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Americans don't understand what companies can do with their personal data—and that's a problem
Have you ever had the experience of browsing for an item online, only to then see ads for it everywhere? Or watching a TV program, and suddenly your phone shows you an ad related to the topic? Marketers clearly know a lot about us, but the extent of what they know, how they know it, and what they're legally allowed to know can feel awfully murky.
In a new report, "Americans Can't Consent to Companies' Use of Their Data," researchers from the Annenberg School for Communication and elsewhere asked a nationally representative group of more than 2,000 Americans to answer a set of questions about digital marketing policies and how companies can and should use their personal data. Their aim was to determine whether current "informed consent" practices are working online.
They found that the great majority of Americans don't understand the fundamentals of internet marketing practices and policies, and that many feel incapable of consenting to how companies use their data. As a result, the researchers say, Americans can't truly give informed consent to digital data collection.
Perhaps because so many Americans feel that internet privacy feels impossible to comprehend—with "opting-out" or "opting-in," biometrics, and VPNs—they don't trust what is being done with their digital data. Eighty percent of Americans believe that what companies know about them can cause them harm.
"People don't feel that they have the ability to protect their data online—even if they want to," says lead researcher Joseph Turow, Robert Lewis Shayon Professor of Media Systems & Industries at the Annenberg School for Communication at the University of Pennsylvania.
What Americans know—or don't
Americans often encounter the idea of "informed consent" in the medical context: For example, you should understand what your doctor is recommending and the possible benefits and risks before you agree or disagree to a procedure. That same principle has been applied by lawmakers and policymakers with respect to the commercial internet. People must either explicitly "opt in" for marketers to take and use data about them, or have the ability to "opt out."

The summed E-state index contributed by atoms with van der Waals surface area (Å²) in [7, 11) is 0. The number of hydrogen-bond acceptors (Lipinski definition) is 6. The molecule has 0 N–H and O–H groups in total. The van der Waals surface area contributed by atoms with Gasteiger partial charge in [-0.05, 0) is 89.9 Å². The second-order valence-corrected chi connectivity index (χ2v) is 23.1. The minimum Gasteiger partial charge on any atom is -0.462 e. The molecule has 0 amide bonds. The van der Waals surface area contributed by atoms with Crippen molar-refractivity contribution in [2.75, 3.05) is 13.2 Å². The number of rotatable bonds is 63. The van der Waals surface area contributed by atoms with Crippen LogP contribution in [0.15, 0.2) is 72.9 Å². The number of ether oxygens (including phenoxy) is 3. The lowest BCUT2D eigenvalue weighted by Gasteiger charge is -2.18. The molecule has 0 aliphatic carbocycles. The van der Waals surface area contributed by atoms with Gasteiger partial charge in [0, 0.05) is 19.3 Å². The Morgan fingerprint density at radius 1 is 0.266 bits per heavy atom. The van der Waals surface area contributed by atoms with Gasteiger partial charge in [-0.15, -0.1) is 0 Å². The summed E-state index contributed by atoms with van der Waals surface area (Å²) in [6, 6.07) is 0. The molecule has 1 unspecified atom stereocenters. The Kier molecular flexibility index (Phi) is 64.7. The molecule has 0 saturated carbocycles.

This presupposes two things: that people are informed—that they understand what is happening to their data—and that they've provided consent for it to happen.
To test both of these elements, the survey presented 17 true/false statements about internet practices and policies and asked participants to mark them as true or false or indicate that they did not know the answer. Statements included, "A company can tell that I have opened its email even if I don't click on any links" (which is true) and "It is illegal for internet marketers to record my computer's IP address" (which is false).
Fully 77% of those surveyed answered 9 or fewer questions correctly—a failing grade in a typical classroom. Only one person in the entire 2,000-person sample would have received an "A" on the test.
Nevertheless, the survey provided many insights into Americans' digital knowledge:
- Only around 1 in 3 Americans knows it is legal for an online store to charge people different prices depending on where they are located.
- More than 8 in 10 Americans believe, incorrectly, that the federal Health Insurance Portability and Accountability Act (HIPAA) stops apps from selling data collected about app users' health to marketers.
- Fewer than 1 in 3 Americans knows that price-comparison travel sites such as Expedia or Orbitz are not obligated to display the lowest airline prices.
- Fewer than half of Americans know that Facebook's user privacy settings allow users to limit some of the information about them shared with advertisers.